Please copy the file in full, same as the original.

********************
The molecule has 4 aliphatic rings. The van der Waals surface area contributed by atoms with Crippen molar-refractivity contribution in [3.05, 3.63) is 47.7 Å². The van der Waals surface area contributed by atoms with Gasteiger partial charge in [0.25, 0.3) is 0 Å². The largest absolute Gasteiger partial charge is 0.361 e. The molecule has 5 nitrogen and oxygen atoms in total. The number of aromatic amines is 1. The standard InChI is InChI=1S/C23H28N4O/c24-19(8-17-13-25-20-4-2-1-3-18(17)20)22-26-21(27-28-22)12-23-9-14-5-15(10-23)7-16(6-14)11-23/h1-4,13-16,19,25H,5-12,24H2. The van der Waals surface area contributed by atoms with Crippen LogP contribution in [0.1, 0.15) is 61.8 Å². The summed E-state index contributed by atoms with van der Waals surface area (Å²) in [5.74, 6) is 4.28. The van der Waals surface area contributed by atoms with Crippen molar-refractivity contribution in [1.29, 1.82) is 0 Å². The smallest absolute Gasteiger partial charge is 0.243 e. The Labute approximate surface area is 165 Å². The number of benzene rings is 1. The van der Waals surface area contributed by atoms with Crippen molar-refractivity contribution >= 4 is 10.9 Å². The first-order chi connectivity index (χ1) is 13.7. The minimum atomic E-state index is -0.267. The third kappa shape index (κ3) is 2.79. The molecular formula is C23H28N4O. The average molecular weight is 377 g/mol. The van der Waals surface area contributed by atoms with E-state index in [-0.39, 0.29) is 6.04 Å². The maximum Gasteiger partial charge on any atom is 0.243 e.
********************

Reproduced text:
The molecule has 4 aliphatic rings. The van der Waals surface area contributed by atoms with Crippen molar-refractivity contribution in [3.05, 3.63) is 47.7 Å². The van der Waals surface area contributed by atoms with Gasteiger partial charge in [0.25, 0.3) is 0 Å². The largest absolute Gasteiger partial charge is 0.361 e. The molecule has 5 nitrogen and oxygen atoms in total. The number of aromatic amines is 1. The standard InChI is InChI=1S/C23H28N4O/c24-19(8-17-13-25-20-4-2-1-3-18(17)20)22-26-21(27-28-22)12-23-9-14-5-15(10-23)7-16(6-14)11-23/h1-4,13-16,19,25H,5-12,24H2. The van der Waals surface area contributed by atoms with Crippen LogP contribution in [0.1, 0.15) is 61.8 Å². The summed E-state index contributed by atoms with van der Waals surface area (Å²) in [5.74, 6) is 4.28. The van der Waals surface area contributed by atoms with Crippen molar-refractivity contribution in [1.29, 1.82) is 0 Å². The smallest absolute Gasteiger partial charge is 0.243 e. The Labute approximate surface area is 165 Å². The number of benzene rings is 1. The van der Waals surface area contributed by atoms with Crippen molar-refractivity contribution >= 4 is 10.9 Å². The first-order chi connectivity index (χ1) is 13.7. The minimum atomic E-state index is -0.267. The third kappa shape index (κ3) is 2.79. The molecular formula is C23H28N4O. The average molecular weight is 377 g/mol. The van der Waals surface area contributed by atoms with E-state index in [-0.39, 0.29) is 6.04 Å². The maximum Gasteiger partial charge on any atom is 0.243 e.